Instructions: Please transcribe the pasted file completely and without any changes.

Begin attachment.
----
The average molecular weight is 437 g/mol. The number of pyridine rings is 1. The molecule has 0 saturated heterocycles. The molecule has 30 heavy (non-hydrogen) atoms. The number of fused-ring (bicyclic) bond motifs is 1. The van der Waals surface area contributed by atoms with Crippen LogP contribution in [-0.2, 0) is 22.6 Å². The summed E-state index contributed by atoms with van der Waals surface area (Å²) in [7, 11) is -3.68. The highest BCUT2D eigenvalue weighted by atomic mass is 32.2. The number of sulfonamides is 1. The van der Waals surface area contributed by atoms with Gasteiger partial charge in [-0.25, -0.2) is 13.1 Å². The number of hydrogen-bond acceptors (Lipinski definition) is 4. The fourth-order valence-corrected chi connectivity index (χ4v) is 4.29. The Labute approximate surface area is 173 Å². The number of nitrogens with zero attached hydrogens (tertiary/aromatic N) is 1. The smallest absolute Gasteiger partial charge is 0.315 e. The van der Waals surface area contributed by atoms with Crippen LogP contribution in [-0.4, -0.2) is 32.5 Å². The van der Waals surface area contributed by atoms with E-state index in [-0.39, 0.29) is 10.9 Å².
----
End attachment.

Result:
The average molecular weight is 437 g/mol. The number of pyridine rings is 1. The molecule has 0 saturated heterocycles. The molecule has 30 heavy (non-hydrogen) atoms. The number of fused-ring (bicyclic) bond motifs is 1. The van der Waals surface area contributed by atoms with Crippen LogP contribution in [-0.2, 0) is 22.6 Å². The summed E-state index contributed by atoms with van der Waals surface area (Å²) in [7, 11) is -3.68. The highest BCUT2D eigenvalue weighted by atomic mass is 32.2. The number of sulfonamides is 1. The van der Waals surface area contributed by atoms with Gasteiger partial charge in [-0.25, -0.2) is 13.1 Å². The number of hydrogen-bond acceptors (Lipinski definition) is 4. The fourth-order valence-corrected chi connectivity index (χ4v) is 4.29. The Labute approximate surface area is 173 Å². The number of nitrogens with zero attached hydrogens (tertiary/aromatic N) is 1. The smallest absolute Gasteiger partial charge is 0.315 e. The van der Waals surface area contributed by atoms with Crippen LogP contribution in [-0.4, -0.2) is 32.5 Å². The van der Waals surface area contributed by atoms with E-state index in [-0.39, 0.29) is 10.9 Å².